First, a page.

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Ternary Fission

In general, nuclear fission is a nuclear reaction in which the nucleus of an atom splits into smaller parts (lighter nuclei). There is also a fission process known as ternary fission. Ternary fission is a comparatively rare (0.2 to 0.4% of events) type of nuclear fission in which the fissioning nucleus splits into two relatively large fragments plus a light fragment such as hydrogen, tritium, or helium nucleus, plus several neutrons.

Ternary fission may happen during neutron-induced or spontaneous fission (the type of radioactive decay). About 25% more ternary fission happens in spontaneous fission compared to the same fissioning system formed after thermal neutron capture, illustrating that these processes remain slightly different. Similar to alpha decay, spontaneous fission occurs due to quantum tunneling and is one of the decay modes rather than induced nuclear reactions.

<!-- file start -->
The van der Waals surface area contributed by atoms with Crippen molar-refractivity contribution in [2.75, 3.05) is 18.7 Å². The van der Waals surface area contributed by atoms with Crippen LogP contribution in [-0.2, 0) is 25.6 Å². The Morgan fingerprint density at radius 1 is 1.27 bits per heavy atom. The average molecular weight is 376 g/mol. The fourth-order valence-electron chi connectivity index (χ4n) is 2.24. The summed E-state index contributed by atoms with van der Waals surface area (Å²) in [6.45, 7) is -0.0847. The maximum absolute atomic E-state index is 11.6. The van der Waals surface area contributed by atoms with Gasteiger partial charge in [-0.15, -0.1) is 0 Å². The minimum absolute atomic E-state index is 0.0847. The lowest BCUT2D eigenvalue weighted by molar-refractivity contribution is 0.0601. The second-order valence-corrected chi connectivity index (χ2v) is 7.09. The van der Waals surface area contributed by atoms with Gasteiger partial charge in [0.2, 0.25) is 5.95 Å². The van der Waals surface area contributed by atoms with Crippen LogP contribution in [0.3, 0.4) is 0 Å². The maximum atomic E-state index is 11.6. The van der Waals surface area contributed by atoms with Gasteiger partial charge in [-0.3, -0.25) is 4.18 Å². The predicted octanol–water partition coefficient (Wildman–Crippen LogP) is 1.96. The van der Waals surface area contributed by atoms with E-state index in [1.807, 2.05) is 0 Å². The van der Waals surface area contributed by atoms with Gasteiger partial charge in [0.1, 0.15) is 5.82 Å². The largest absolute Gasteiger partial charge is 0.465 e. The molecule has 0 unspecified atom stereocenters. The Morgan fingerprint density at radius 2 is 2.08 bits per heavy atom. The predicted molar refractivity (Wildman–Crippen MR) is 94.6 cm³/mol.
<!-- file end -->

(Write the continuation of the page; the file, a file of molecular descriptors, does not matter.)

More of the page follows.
The smallest of the charged products may range from so small a charge and mass as a single proton (Z=1) to as large a fragment as the nucleus of argon (Z=18).

Alpha Particles and Ternary Fission

Especially energetic alpha particles (except artificially accelerated helium nuclei) are produced in a nuclear process known as ternary fission. In this process, the nucleus of uranium is split into three charged particles (fission fragments) instead of the normal two. The smallest fission fragments are probably an extra energetic alpha particle (90% probability). This high incidence is related to the alpha particle’s stability (high binding energy), which makes more energy available to the reaction.

Tritium and Ternary Fission

Tritium is a byproduct of nuclear reactors. The most important source (due to releases of tritiated water) of tritium in nuclear power plants stems from the boric acid, commonly used as a chemical shim to compensate for an excess of initial reactivity. Tritium is also a fission product (ternary fission) of the splitting of fissionable materials. Fission probably produces more tritium than all other sources in Light Water Reactors. Its production (yield) is about one atom per 10,000 fissions. The experimentally measured tritium production rate is 1.08 x 10-4 tritium atoms per 235U fission and 1.41×10-4 tritium atoms per 239Pu fission. It has been calculated that a 3000 MWt reactor produces approximately 42 Curies per day of tritium. On the other hand, only a very small fraction of the fission-product tritium diffuses out of the fuel matrix and fuel cladding into the primary coolant. It is a major fuel reprocessing concern.

See above:

Nuclear Fission